Team Rubicon: Disaster Relief
By Jack Feuer, Photos by Pej Behdarvand
Published Apr 1, 2012 8:00 AM
Savior Soldiers of Team Rubicon
Military vets and doctors take on the world's worst disasters.
Video by Aaron Proctor '05
Joshua Maverick Webster '09 believes that work—and life—should be "more fulfilling than just a paycheck." That ethic, plus a dedication to service and country, led this past president of the Military Veterans Organization at UCLA to serve four tours of duty in Afghanistan, two as an Army Ranger and two as an Air Force Pararescueman.
The indefatigable soldier/scholar registered for classes on a laptop in a little firebase in Helmand province outside of Kandahar. Seven days after returning to the States, he was in Westwood. Webster, whose mantra is to "look for the hardest job that I can do and do that," wanted to keep using his training to help people and he had an idea to launch a veteran disaster relief group.
In 2009, as he was about to graduate and depart for his final tour in Afghanistan, a friend, Anthony Allman '08 (founder of the Military Veterans Organization), asked him, "Remember that organization you wanted to start? Somebody else got there first. His name is Jake Wood and he goes to UCLA Anderson."
Along with ex-Marine William McNulty, Wood launched Team Rubicon after watching coverage of the earthquake in Haiti in January 2010. The two vets realized they were trained to provide exactly the kind of help the devastated country needed. And so, despite advice not to proceed from government and large aid organizations, Team Rubicon members crossed the Artibonite River, which separates the Dominican Republic and Haiti, carrying crucial gear and medical supplies to the people of Port-au-Prince. They had crossed a river and committed to a risky course—ergo the Rubicon moniker.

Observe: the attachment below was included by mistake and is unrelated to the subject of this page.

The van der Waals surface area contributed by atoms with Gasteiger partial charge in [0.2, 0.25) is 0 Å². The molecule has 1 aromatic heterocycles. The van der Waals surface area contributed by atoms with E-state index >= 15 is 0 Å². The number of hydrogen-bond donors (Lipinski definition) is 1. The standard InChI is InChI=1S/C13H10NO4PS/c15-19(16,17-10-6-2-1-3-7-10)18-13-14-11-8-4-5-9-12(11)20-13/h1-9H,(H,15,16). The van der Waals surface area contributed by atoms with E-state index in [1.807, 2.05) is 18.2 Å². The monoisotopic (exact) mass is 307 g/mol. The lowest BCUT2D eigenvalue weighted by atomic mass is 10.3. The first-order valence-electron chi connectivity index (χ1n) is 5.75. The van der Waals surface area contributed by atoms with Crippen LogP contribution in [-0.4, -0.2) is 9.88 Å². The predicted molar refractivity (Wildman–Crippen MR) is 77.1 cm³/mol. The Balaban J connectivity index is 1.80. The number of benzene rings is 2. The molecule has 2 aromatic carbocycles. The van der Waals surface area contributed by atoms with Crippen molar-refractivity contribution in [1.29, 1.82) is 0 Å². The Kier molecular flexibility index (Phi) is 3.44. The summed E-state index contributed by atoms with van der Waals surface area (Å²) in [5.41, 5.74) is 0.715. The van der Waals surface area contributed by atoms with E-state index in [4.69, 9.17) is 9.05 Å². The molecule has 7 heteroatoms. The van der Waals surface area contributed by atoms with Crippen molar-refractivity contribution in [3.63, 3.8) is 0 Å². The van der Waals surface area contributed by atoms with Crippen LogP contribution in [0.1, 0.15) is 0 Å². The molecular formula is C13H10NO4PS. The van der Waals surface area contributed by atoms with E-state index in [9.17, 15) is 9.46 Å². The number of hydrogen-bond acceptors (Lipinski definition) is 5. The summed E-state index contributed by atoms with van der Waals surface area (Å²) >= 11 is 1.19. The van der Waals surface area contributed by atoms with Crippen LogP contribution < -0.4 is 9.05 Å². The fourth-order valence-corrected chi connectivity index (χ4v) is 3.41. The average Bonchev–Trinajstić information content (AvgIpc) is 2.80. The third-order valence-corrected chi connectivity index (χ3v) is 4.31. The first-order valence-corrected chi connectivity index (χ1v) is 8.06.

Today, TR's former soldiers and doctors, paramedics, firefighters and other trained disaster relief specialists (many of them vets themselves) continue to "bridge the gap," as they call it, between the moment a disaster happens and the point at which conventional aid organizations respond. Teams have gone to Burma, Chile, Pakistan, Sudan, Turkey and the Central African Republic—and last year they came to the aid of victims of the tornadoes that tore through Alabama and Missouri.
Not surprisingly, TR did turn out to be the perfect next mission for Josh Webster. Wood, who left Anderson after a year to devote all of his time to TR, told him, "As soon as you're back from Afghanistan, call me." Webster started as a Team Rubicon regional coordinator for volunteers and today is director of personnel and readiness—TR's version of a human resources director. He's also led or served on TR missions to Sudan and Turkey.
His first task was to set up a searchable online database. "If there's an accident in Hawaii, I can isolate the doctors, paramedics and nurses with military experience on the West Coast who have traveled to the Pacific islands before," Webster explains. "We're building out our own Internet portal. And we can hit up volunteers on social media when there is a disaster—sign them up instead of us having to call and ask, 'Are you prepared to go?'"
Webster estimates that when he began his database, TR had 300 or so volunteers. Today, it has 1,000. These authentic American heroes continue to race to wherever people are in need, and the group is broadening its mission to include partnerships with organizations like Habitat for Humanity's Homes for Heroes project.
"We have an adage in the military: 'We all have strong backs,'" says Webster. "It's really not that difficult to motivate a bunch of vets to get out there and help somebody."